Format

Send to

Choose Destination
See comment in PubMed Commons below
Bioelectromagnetics. 2010 Oct;31(7):566-72. doi: 10.1002/bem.20596.

Effects of 50-Hz magnetic field exposure on hormone secretion and apoptosis-related gene expression in human first trimester villous trophoblasts in vitro.

Author information

  • 1Bioelectromagnetics Key Laboratory, Hangzhou, People's Republic of China. sunwj@zju.edu.cn

Abstract

Evidence from epidemiological and animal studies showed that exposure to extremely low frequency magnetic fields (ELF-MF) could produce deleterious effects on reproduction. In order to investigate the possible mechanism of MF exposure on reproductive effects, first trimester human chorionic villi at 8-10 weeks' gestation were obtained, and trophoblasts were isolated, cultured, and exposed to a 50-Hz MF for different durations. The human chorionic gonadotropin (hCG) and progesterone in the culture medium was measured by electrochemiluminescence immunoassay. The mRNA levels of apoptosis-related genes bcl-2, bax, caspase-3, p53, and fas in trophoblasts were analyzed using real-time RT-PCR. The results showed that exposure of trophoblasts to MF at 0.2 mT for 72 h did not affect secretion of hCG and progesterone from these cells. There was also no significant change in secretion of these hormones when trophoblasts were exposed to a 0.4 mT MF for 48 h. However, MF significantly inhibited hCG and progesterone secretion of trophoblasts after exposure for 72 h at 0.4 mT. Results of apoptosis-related gene expression analysis showed that, within 72 h of exposure at 0.4 mT, there was no significant difference between MF exposure and control on the expression pattern of each gene. Based on results of the present experiment, it is suggested that exposure to MF for a longer duration (72 h) could inhibit secretion of hCG and progesterone by human first trimester villous trophoblasts, however, the effect might not be related to trophoblast apoptosis.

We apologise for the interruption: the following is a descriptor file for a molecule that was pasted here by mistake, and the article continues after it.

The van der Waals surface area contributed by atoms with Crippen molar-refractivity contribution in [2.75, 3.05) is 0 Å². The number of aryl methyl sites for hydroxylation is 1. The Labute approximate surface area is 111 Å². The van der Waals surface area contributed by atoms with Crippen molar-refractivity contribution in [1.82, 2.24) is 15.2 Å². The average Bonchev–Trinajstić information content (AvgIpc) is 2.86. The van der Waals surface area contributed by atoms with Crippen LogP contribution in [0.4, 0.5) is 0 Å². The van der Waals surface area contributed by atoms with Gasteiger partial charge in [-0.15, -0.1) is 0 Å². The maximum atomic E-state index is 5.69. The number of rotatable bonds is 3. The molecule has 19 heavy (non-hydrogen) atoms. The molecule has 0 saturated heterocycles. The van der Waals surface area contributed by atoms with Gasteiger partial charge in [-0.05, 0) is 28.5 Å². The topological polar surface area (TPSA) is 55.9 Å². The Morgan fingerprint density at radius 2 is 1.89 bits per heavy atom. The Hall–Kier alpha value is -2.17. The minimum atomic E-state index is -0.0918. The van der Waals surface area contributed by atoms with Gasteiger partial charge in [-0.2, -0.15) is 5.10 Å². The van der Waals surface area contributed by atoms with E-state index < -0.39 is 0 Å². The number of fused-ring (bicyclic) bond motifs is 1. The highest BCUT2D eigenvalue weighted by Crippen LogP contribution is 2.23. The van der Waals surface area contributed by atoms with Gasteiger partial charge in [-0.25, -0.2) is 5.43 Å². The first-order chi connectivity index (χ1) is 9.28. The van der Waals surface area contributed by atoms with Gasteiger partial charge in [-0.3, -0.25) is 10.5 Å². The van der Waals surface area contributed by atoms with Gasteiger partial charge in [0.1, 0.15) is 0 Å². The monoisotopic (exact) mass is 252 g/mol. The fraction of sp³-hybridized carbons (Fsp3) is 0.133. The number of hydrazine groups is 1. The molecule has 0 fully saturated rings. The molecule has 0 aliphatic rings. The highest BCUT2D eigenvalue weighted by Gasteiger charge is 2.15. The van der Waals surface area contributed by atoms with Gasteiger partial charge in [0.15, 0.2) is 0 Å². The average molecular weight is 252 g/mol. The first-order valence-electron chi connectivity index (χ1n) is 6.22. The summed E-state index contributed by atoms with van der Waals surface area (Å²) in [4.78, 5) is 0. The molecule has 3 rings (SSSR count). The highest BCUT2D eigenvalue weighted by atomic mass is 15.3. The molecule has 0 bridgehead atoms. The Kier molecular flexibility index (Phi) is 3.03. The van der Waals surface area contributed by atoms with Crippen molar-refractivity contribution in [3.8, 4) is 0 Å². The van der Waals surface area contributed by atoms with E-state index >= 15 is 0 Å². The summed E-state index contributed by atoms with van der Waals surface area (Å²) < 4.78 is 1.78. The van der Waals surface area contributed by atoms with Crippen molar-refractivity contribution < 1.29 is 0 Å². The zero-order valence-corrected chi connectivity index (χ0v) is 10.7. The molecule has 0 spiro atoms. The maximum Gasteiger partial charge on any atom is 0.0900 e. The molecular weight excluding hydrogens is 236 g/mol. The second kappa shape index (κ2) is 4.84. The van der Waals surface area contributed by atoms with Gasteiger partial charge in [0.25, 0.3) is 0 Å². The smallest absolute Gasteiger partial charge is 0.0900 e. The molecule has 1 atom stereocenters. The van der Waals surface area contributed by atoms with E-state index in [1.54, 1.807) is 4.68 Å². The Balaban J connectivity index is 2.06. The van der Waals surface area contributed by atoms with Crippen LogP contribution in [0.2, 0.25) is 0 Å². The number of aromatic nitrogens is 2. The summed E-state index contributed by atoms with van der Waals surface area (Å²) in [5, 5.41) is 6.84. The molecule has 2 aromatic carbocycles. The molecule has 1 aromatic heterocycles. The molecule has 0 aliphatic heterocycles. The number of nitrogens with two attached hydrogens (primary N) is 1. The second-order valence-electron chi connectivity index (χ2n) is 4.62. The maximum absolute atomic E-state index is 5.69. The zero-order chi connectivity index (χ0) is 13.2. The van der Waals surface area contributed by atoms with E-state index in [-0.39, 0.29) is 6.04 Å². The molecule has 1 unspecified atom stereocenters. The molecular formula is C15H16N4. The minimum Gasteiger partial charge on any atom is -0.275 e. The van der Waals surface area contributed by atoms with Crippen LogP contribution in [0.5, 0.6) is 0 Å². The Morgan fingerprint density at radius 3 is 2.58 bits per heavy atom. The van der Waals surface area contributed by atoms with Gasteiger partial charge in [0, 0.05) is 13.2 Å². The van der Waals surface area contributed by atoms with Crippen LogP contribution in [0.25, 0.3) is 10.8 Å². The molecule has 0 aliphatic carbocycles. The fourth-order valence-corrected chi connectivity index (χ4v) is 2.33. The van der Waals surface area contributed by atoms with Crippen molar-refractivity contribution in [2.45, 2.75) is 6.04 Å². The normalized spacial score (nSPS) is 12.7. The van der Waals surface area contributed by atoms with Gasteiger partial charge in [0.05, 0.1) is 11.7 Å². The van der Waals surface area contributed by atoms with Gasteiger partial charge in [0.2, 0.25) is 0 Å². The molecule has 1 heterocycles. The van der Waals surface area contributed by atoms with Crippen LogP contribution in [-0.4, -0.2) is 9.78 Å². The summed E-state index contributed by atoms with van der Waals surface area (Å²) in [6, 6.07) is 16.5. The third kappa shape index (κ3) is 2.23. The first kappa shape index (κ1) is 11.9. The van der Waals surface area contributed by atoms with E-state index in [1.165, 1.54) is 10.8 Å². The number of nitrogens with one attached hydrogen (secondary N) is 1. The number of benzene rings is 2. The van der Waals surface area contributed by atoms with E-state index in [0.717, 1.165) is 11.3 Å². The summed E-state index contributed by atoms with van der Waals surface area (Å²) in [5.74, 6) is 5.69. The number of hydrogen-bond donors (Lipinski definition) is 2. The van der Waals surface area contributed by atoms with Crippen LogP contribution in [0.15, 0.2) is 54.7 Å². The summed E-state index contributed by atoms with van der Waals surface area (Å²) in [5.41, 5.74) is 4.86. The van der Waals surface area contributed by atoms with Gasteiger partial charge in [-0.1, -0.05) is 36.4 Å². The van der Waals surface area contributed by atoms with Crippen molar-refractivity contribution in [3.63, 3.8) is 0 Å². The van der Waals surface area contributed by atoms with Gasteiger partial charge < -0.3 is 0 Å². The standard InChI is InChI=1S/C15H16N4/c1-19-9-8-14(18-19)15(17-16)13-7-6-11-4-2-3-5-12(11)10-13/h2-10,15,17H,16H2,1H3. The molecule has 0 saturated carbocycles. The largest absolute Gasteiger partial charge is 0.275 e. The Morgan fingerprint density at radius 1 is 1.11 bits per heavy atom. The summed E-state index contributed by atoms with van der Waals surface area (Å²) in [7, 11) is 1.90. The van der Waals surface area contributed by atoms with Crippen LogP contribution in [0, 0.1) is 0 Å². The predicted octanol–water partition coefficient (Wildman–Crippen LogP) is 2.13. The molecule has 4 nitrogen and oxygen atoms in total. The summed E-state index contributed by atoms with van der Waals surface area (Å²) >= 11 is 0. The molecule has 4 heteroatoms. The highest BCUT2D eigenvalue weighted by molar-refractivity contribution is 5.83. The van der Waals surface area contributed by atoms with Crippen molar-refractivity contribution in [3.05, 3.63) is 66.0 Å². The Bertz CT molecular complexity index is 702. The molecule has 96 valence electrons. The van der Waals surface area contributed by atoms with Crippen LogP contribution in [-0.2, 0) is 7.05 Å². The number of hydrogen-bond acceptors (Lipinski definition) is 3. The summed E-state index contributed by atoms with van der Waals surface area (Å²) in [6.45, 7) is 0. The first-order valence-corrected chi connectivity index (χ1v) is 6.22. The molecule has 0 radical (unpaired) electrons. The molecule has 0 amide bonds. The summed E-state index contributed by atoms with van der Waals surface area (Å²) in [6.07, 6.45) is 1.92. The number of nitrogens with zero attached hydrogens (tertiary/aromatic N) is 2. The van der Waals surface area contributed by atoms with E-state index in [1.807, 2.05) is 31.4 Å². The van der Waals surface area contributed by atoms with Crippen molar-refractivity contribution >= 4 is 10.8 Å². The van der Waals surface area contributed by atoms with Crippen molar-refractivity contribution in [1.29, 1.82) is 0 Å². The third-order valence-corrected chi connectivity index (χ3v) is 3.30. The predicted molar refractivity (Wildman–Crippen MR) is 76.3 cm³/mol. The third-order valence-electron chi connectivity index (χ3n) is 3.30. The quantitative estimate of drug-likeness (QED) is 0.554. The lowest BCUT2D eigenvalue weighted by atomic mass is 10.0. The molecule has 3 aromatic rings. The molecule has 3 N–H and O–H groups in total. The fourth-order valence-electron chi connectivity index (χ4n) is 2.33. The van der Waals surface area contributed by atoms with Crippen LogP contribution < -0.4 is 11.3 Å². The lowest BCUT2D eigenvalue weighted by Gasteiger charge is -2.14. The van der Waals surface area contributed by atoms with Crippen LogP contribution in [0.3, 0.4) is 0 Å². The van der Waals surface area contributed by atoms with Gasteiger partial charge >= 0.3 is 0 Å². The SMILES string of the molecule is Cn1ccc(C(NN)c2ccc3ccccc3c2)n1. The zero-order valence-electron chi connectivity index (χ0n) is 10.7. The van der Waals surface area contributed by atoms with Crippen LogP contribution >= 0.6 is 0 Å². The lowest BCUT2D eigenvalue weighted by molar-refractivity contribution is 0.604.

PMID:
20607743
DOI:
10.1002/bem.20596
[PubMed - indexed for MEDLINE]
PubMed Commons home

PubMed Commons

0 comments
How to join PubMed Commons

    Supplemental Content

    Full text links

    Icon for Wiley
    Loading ...
    Support Center